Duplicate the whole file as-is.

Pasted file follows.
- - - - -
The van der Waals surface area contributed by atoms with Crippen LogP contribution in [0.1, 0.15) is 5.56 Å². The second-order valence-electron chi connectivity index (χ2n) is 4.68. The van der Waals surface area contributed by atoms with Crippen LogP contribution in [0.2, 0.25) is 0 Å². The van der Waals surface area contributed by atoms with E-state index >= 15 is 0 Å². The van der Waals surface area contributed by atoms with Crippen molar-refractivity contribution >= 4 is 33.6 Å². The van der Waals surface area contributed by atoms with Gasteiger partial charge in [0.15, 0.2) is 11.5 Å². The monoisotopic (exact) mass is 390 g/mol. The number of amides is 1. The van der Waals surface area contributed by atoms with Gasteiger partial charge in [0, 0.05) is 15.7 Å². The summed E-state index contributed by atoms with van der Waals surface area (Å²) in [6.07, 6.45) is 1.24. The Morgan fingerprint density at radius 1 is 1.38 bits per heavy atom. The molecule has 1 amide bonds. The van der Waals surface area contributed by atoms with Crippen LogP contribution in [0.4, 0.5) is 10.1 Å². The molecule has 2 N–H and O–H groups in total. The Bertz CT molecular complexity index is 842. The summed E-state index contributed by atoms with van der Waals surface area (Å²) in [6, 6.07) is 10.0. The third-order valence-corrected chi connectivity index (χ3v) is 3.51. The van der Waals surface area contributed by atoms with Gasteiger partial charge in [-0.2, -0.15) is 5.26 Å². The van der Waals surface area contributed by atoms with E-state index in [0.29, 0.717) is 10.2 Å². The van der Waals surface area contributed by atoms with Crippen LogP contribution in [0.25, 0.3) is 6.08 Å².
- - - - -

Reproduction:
The van der Waals surface area contributed by atoms with Crippen LogP contribution in [0.1, 0.15) is 5.56 Å². The second-order valence-electron chi connectivity index (χ2n) is 4.68. The van der Waals surface area contributed by atoms with Crippen LogP contribution in [0.2, 0.25) is 0 Å². The van der Waals surface area contributed by atoms with E-state index >= 15 is 0 Å². The van der Waals surface area contributed by atoms with Crippen molar-refractivity contribution >= 4 is 33.6 Å². The van der Waals surface area contributed by atoms with Gasteiger partial charge in [0.15, 0.2) is 11.5 Å². The monoisotopic (exact) mass is 390 g/mol. The number of amides is 1. The van der Waals surface area contributed by atoms with Gasteiger partial charge in [0, 0.05) is 15.7 Å². The summed E-state index contributed by atoms with van der Waals surface area (Å²) in [6.07, 6.45) is 1.24. The Morgan fingerprint density at radius 1 is 1.38 bits per heavy atom. The molecule has 1 amide bonds. The van der Waals surface area contributed by atoms with Crippen LogP contribution in [0.4, 0.5) is 10.1 Å². The molecule has 2 N–H and O–H groups in total. The Bertz CT molecular complexity index is 842. The summed E-state index contributed by atoms with van der Waals surface area (Å²) in [6, 6.07) is 10.0. The third-order valence-corrected chi connectivity index (χ3v) is 3.51. The van der Waals surface area contributed by atoms with Gasteiger partial charge in [-0.2, -0.15) is 5.26 Å². The van der Waals surface area contributed by atoms with E-state index in [0.29, 0.717) is 10.2 Å². The van der Waals surface area contributed by atoms with Crippen LogP contribution in [0.25, 0.3) is 6.08 Å².